Upon being informed that plaintiff had been able to take Gladman's default after Gladman had vigorously opposed plaintiff's action for almost five years, Gladman's counsel filed a motion to set aside the default. The motion was denied when plaintiff asserted that Gladman's counsel had engaged in an intentional effort to mislead the court regarding the circumstances of the filing of the notice of motion resetting the January, 1981, motion to strike the defective causes of action. In sum, plaintiff's counsel accused Gladman's counsel of perjury because the motion to set aside the default and a supporting declaration stated that Gladman had filed a motion to strike plaintiff's defective causes of action on August 13, 1981.
Gladman unsuccessfully sought to have the default set aside on four subsequent occasions. Gladman's grounds for setting aside the default generally fell into two categories. First, it asserted that the default was void when entered on August 17, 1981, because it had a valid response on file at the time and because plaintiff's filing of its statement of damages reopened any arguable default, thereby granting Gladman time to respond to that pleading. Second, Gladman asserted that the default should be set aside because the default was taken through excusable error.
At the time of the second attempt to set aside the default, plaintiff requested that the court award her sanctions based on the actions of Gladman's counsel. Rather than imposing sanctions based upon any intentional misrepresentation in Gladman's initial motion papers the court ordered Gladman to pay plaintiff $1,100 as expenses reasonably incurred in responding to Gladman's initial motion to set aside the default, later specifically indicating it had not intended the payment as punishment. Gladman waited until January 26, 1982, and then filed a notice of appeal from a January 12, 1982, order reconfirming the September 25, 1981, order that it pay plaintiff $1,100 as reasonable attorney's fees for having had to oppose Gladman's motion to have the default set aside.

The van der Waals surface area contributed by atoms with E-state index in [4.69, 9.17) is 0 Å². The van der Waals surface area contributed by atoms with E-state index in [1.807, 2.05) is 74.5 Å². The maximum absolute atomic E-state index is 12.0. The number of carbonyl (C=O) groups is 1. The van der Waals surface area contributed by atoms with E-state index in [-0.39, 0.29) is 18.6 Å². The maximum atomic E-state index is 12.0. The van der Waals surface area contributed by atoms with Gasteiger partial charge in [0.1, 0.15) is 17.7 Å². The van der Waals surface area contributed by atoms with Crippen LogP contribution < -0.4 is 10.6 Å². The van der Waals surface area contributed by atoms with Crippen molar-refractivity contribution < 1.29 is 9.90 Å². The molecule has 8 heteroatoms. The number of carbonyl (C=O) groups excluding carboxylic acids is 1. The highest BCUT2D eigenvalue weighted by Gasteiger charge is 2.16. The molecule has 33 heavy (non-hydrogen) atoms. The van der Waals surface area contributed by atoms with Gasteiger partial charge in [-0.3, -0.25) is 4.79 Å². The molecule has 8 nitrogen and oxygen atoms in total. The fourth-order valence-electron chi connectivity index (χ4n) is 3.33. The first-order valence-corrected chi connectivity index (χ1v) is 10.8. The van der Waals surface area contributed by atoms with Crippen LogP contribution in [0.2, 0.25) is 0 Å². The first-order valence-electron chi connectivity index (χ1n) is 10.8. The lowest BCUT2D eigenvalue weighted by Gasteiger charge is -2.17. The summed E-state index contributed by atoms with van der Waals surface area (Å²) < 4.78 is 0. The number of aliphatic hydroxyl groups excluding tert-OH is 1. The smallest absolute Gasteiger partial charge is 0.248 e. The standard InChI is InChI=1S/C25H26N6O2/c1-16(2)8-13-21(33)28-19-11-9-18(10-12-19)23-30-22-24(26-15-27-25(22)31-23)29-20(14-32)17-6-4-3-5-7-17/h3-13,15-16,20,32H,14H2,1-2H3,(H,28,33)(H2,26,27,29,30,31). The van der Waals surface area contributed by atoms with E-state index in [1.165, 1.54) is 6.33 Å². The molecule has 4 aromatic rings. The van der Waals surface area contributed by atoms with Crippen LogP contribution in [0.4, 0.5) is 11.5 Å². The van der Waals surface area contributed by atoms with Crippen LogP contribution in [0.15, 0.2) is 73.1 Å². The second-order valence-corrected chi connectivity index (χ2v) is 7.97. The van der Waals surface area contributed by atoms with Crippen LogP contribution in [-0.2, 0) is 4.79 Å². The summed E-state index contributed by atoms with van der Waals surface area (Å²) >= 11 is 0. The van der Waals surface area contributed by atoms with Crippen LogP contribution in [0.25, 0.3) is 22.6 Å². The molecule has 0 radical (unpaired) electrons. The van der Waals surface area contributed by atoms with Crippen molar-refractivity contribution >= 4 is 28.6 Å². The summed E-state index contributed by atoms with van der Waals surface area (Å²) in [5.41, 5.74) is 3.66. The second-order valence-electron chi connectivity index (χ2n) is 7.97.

Due to Gladman's default status, an ex parte proceeding with an advisory jury was held over Gladman's objection in order to determine the amount of plaintiff's damages. After several days, the court declared a mistrial and dismissed the jury, questioning the ex parte nature of the proceedings and the lack of candor on the part of plaintiff's witnesses. Plaintiff later waived a jury and a second ex parte proceeding was held over Gladman's objection based on a reporter's transcript of the testimony from the previous proceeding and on affidavits of several of the witnesses who had already testified.
The court entered a $3,580,363.29 judgment on October 28, 1983. The judgment included $500,000 in punitive damages, $300,000 in attorney's fees and $30,363.69 in costs. On January 4, 1984, the court denied Gladman's motion for a new trial, granted its motion to take judicial notice of certain matters, vacated the previous judgment and entered a $1,725,000 judgment.2 The modified judgment eliminated punitive damages and reduced the amount of attorney's fees and costs awarded to plaintiff. Gladman and plaintiff both appealed from that judgment.
A. The Default was Void when it was Entered.
Although Gladman has presented a great number of arguments to show that the default should have been set aside, we simply conclude that the default should not have been entered on August 17, 1981, because by that time Gladman had properly renoticed its January, 1981, motion to strike the defective causes of action in plaintiff's fifth amended complaint. In its second motion to set aside the default, Gladman demonstrated that by Monday, August 17, 1981, the clerk's office had received the necessary $12 hearing fee for the notice of motion to strike portions of plaintiff's pleading. Contrary to the clear and unambiguous instructions in the transmittal letter sent with that check, on August 17 the clerk's office erroneously credited it to Gladman's motion to strike plaintiff's at-issue memo and failed to file the notice of motion resetting the motion to strike the pleading until August 18. Then, to compound this error and to defendant's further prejudice the clerk on the same day, August 17, entered Gladman's default. To permit this type of procedural error to stand as the foundation for a default judgment would be unconscionable. Accordingly, the judgment must be reversed.